The companies featured in that paper engaged the services of pricey consultants to come up with complex trust restoration strategies. But we can break these strategies down into their basic components. You can use these tips to build brand trust or rebuild lost trust. Apply them consistently, and you’ll find that customers prefer your offering over those of your competitors.
#1 Be Authentic
Building trust starts with authenticity. If customers don’t know who you really are, and what you stand for, they can’t trust you. Millennials, in particular, are not interested in your sales pitch. They don’t care about why you think your product is the best. They don’t care about the main ‘benefits’ of your product, either, nor do they need your advertisements to tell them what they want to buy.
If they want to find a widget, they know how to find that widget.
What they do want is to know who you are. They want to know who your brand is, and what it stands for. Assuming an authentic posture comes down to evaluating:
- Your values
- Your goals
- Your culture
Note that values and goals are tightly correlated here. In both instances, you should be thinking of what your company cares about outside of profit. In other words, what are your goals unrelated to profit? What are your values when money is not a factor? What do you stand for?
Don’t worry, no one expects you, as a for-profit, to become a charity. But today more than ever, consumers expect companies to show they care about something.
For an example of a company that has completely nailed this, take a look at Always, with their #LikeAGirl campaign. See the paper, Always #LikeAGirl: Turning an Insult into a Confidence Movement for more on that.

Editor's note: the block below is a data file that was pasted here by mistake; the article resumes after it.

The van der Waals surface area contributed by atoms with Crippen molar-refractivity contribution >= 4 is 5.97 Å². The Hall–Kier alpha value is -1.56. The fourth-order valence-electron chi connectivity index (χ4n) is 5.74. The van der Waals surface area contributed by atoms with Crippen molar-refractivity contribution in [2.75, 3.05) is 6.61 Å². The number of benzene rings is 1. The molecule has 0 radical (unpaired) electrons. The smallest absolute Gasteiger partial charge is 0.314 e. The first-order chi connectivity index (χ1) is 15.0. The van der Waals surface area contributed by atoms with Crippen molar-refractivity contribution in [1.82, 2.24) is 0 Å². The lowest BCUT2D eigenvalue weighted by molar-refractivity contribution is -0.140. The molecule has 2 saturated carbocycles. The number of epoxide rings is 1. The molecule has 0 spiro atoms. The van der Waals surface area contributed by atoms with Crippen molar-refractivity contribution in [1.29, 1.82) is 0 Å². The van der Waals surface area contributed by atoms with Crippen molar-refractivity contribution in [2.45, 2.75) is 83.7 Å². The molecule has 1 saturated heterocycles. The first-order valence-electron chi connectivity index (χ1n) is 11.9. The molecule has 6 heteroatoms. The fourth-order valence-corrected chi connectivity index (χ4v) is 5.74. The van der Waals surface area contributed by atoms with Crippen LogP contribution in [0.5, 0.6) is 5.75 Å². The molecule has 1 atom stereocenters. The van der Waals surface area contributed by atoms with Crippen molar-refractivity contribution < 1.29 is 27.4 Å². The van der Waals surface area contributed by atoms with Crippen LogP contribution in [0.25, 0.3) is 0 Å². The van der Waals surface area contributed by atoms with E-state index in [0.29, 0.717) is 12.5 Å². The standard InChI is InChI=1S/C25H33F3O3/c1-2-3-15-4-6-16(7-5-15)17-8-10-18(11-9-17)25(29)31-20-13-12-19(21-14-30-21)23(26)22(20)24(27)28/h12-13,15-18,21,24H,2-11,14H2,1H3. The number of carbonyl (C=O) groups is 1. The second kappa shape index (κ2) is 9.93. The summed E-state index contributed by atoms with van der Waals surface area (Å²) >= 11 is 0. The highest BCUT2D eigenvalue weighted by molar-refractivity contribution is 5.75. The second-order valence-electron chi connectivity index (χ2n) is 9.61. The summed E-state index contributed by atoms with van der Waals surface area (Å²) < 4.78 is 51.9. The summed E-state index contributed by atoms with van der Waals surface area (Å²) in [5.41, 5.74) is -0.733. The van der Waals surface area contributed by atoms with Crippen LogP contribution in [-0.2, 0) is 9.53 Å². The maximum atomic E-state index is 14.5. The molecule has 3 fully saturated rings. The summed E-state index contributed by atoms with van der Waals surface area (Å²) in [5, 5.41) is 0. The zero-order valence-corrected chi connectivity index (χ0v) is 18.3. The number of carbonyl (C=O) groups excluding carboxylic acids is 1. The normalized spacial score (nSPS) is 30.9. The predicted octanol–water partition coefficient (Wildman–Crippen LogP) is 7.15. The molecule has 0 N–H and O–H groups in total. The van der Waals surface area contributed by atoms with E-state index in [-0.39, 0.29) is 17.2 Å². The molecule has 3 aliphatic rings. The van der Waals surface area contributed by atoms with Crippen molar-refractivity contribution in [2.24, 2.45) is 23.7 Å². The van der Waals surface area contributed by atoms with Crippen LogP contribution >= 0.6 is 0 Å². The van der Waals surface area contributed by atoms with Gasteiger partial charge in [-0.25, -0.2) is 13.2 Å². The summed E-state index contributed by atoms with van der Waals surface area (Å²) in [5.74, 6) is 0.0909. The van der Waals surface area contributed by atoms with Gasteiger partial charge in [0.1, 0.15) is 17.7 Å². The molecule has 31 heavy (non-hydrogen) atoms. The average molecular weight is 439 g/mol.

Another way to be authentic is to tell stories that show the more human side of your operation. YouTube and Instagram are great platforms for this. Of the two, YouTube is the more resource intensive, as the focus is on video. So it may be better to ease into the process by sharing photos of your employees at work and play on Instagram.
Marriot’s #AtTheMoxy campaign is a stellar example of brand storytelling. Moxy is a division of the company that caters to upwardly mobile millennial patrons. The company’s video series, Do Not Disturb, strikes the perfect balance between entertainment, humanity and marketing, and it’s a big hit.
You can always look to Nike to provide an example of how to be authentic. Much of their marketing focuses on stories, such as their spot featuring Rory McIlroy idealizing Tiger Woods as a child. The company’s trademark swoosh doesn’t appear until the end of the commercial. The firm doesn’t have to shove their products in our collective faces because they understand their place in our culture, a position that’s rooted in authenticity.
There are two additional aspects of authenticity that are critically important, and they go hand in hand: transparency and social proof.
58 percent of consumers don’t trust a brand until they see rock solid evidence that the company keeps its promises.
Meanwhile, according to Nielson, 83 percent of consumers trust recommendations made by friends and family members.
You can build social proof through content marketing, strategic partnerships, publishing case studies and through guest posting on established blogs in your space.
You can increase transparency by publishing third-party research centered on your product or service, demystifying your ingredient list—did you know there are over 60 words for ‘sugar?’—or by being active on social media.